Bougie nights: Sussex vineyard makes a show of English wine | Business

On chilly mornings in the next few months, the vines of the Ridgeview Wine Estate in East Sussex will be illuminated by the flickering glow of a thousand flames.

Paraffin wax candles in pots, known as bougies, protect budding vines from frost, one of the hazards of wine-making in the English climate.

Challenges such as inclement weather are among the reasons that no English vineyard hadbeen named the world’s best producer in nearly half a century of the prestigious International Wine & Spirit Competition, the Oscars of wine.

Until this year, that is, when the sparkling wine specialist Ridgeview became the first English winner in 49 years, emerging triumphant over far more illustrious names such as Lanson of France and South Africa’s Spier.

On the fringes of the South Downs north of Brighton, Ridgeview is nestled in a verdant basin with a warm microclimate, protected by the hills from the worst of the weather fronts sweeping in from the sea.

On a crisp December day, however, as steely-grey clouds darken the sky, it seems an unlikely location for some of the world’s best wine.

Ridgeview sparkling wine being poured

The Ridgeview sparkling wine served to China’s President Xi Jinping during his state visit. Photograph: Carl Court/Getty Images

Ridgeview’s chief executive, Tamara Roberts, says the award has “opened people’s eyes to the quality that’s coming out of England, because you don’t get awards like this if you’re not making really good wines”. The triumph was particularly poignant, arriving on the fourth anniversary of the death of Mike Roberts, Tamara’s father and the vineyard’s founder.

His legacy at Ridgeview is a business with an authentic family feel. His wife, Christine, remains a director, Tamara runs the business and her brother Simon is the head winemaker. Both of their spouses, Mardi and another Simon, hold senior positions, and four boys aged between 10 and 13 are potential heirs to the cellar keys.

A family ethos helps the business to train its sights on the sort of dynastic history that centuries-old wine regions already possess. “We’re not looking to make vast sums of money very quickly and generations ahead may find the business more profitable than we currently do,” she says.

Ridgeview plans to double its output to 600,000 bottles a year by building a new winery in 2019, and if the future holds many more long blazing summers such as 2018, they’ll need it. This year’s bumper harvest yielded 560 tonnes of grapes, compared with 300 tonnes from the same acreage last year, and all of it of fantastic quality.

Head winemaker Simon thinks that for all of the difficulties faced by English winemakers, they enjoy the advantage of being neither an old world nor a new world region.The Roberts family have long stuck to the belief that they could not only make wine, but mix it with the best producers in the world.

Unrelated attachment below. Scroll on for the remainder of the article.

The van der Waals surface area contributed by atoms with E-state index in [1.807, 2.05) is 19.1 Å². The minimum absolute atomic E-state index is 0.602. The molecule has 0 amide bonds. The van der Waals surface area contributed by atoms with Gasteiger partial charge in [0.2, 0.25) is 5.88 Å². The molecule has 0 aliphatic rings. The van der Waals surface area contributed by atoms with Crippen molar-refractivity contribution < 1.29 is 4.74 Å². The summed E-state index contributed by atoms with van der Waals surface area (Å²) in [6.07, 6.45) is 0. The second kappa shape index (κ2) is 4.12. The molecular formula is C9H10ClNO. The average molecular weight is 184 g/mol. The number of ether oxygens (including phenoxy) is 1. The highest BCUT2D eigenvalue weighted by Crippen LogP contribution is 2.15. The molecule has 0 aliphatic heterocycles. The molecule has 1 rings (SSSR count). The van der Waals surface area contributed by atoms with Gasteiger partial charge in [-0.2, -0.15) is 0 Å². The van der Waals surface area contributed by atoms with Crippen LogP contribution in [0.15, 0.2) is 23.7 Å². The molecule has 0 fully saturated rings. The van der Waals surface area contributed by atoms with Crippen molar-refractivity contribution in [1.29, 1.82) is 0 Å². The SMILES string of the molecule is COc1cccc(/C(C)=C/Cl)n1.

Sign up to the daily Business Today email or follow Guardian Business on Twitter at @BusinessDesk

“We took a lot of knocks. People were disparaging, disbelieving, had made a decision about the wine before even tasting it,” Tamara says. “But it was always our aim to compete against champagne, to sell in the top restaurants and so on.”

Since the IWSC award, distributors from Germany, Belgium, Italy and Ireland have inquired about adding Ridgeview to their roster. The US, Scandinavia, the Netherlands, Japan and China are already important markets.

Scepticism has lingered in the domestic market, however, even though other countries have woken up to the quality of English wines. Ridgeview’s Bloomsbury wine sells in Waitrose and the vineyard makes an own-brand sparkling version for Marks & Spencer, but it wasn’t always that way.

Emerging buds need to be protected from frost damage at Ditchling, East Sussex.

Emerging leaf buds need to be protected from frost damage. Photograph: Julia Claxton/Barcroft Images

“One of the biggest problems the English industry has had is lack of availability [in the domestic market]. A lot of people have not had a taste of it because it wasn’t in Tesco or the local offie,” Tamara says. “So it’s easy to say that it’s rubbish and, don’t get me wrong, English wine was rubbish for a while. But it has changed and you won’t turn people’s opinions round in a generation.”

All appears rosy in the garden at the moment, but Tamara would like more help from the government, which tends to see wine as one of the few alcohol types that can be heavily taxed – at £2.77 a bottle – without too much of an outcry. “We employ huge numbers more, and more skilled people, than a farm does. We’re generating employment and we get zero support back,” Tamara says.

Ridgeview and its peers could do with proper funding to boost wine tourism, she says, promoting regions such as Sussex – less than an hour’s train ride from London – as a venue for the sort of vineyard tours that thrive in New Zealand, France and Argentina. “There is huge potential here. And who knows in five to 10 years time how large this region will be.”

English wine in sparkling form despite tax burden

560 tonnes Grapes harvested at Ridgeview, up from 300 tonnes in 2017

6m bottles UK production in 2017, predicted to double or even triple in 2018

66% Sparkling wine as a percentage of English and Welsh wine output

£2.77 Amount of tax added to the cost of a bottle of sparkling wine in the UK

7p The equivalent tax paid by sparkling wine drinkers in France

Source link